The Philippines’ economic situation in Asia has always been unique. Prior to the regional financial crisis in the late 1990s, the country had been the odd man out, constantly labelled as ‘the sick man of Asia’, with output never really growing as fast as that of its neighbours. During the crisis, it was again the East Asian exception, albeit in a more positive sense. The country suffered only a mild recession in 1997–8 and, primarily because previous capital inflows had not been very large in previous years, the country was relatively unscathed.
Ten years after the region-wide crisis, Asian economies – particularly the so-called economic tigers – are again moving into a position of strength. Their export levels have steadily risen, leading to strong output growth and trade surpluses. Consequently, and as part of a broad strategy to maintain competitiveness, they have accumulated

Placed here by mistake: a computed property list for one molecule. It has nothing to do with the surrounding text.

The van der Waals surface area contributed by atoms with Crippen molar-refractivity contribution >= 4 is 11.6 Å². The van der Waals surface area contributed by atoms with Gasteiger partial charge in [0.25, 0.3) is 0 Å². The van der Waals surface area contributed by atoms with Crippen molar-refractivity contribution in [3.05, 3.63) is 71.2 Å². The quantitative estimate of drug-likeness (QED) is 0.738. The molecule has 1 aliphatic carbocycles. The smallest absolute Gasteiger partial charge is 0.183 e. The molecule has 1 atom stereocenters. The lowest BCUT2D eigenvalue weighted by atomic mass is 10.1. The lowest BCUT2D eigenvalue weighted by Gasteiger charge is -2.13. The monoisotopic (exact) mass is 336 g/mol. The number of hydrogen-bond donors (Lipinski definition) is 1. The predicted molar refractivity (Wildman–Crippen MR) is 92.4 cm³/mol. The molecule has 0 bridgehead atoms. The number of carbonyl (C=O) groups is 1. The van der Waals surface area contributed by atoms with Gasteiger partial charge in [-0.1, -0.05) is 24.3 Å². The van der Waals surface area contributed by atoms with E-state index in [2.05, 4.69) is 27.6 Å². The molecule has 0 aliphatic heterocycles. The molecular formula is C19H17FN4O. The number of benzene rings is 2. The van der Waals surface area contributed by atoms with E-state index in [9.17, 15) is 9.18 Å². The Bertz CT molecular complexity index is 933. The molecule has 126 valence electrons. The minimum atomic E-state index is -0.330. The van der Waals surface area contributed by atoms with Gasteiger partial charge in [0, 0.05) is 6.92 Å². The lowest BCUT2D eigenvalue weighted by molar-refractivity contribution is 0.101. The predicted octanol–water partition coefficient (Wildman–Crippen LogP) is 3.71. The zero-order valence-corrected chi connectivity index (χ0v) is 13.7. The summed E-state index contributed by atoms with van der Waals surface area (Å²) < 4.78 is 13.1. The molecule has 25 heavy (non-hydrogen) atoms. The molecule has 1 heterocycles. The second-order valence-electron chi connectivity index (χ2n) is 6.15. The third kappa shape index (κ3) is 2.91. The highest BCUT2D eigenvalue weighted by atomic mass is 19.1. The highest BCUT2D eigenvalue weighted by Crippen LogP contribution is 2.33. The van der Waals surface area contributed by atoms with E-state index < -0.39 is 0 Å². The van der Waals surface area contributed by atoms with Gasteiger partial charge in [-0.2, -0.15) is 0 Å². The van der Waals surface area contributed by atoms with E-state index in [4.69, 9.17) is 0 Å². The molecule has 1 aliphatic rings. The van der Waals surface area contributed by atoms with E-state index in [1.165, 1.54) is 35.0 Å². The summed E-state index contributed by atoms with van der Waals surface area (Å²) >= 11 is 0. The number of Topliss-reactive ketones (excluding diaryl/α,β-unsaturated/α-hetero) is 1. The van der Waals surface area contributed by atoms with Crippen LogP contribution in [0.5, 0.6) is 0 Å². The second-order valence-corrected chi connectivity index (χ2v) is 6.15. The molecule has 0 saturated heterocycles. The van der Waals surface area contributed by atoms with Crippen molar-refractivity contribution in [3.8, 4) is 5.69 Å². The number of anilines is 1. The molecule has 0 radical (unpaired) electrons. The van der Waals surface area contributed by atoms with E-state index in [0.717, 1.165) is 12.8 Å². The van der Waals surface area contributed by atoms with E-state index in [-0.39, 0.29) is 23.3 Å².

substantial foreign exchange reserves and achieved robust savings rates.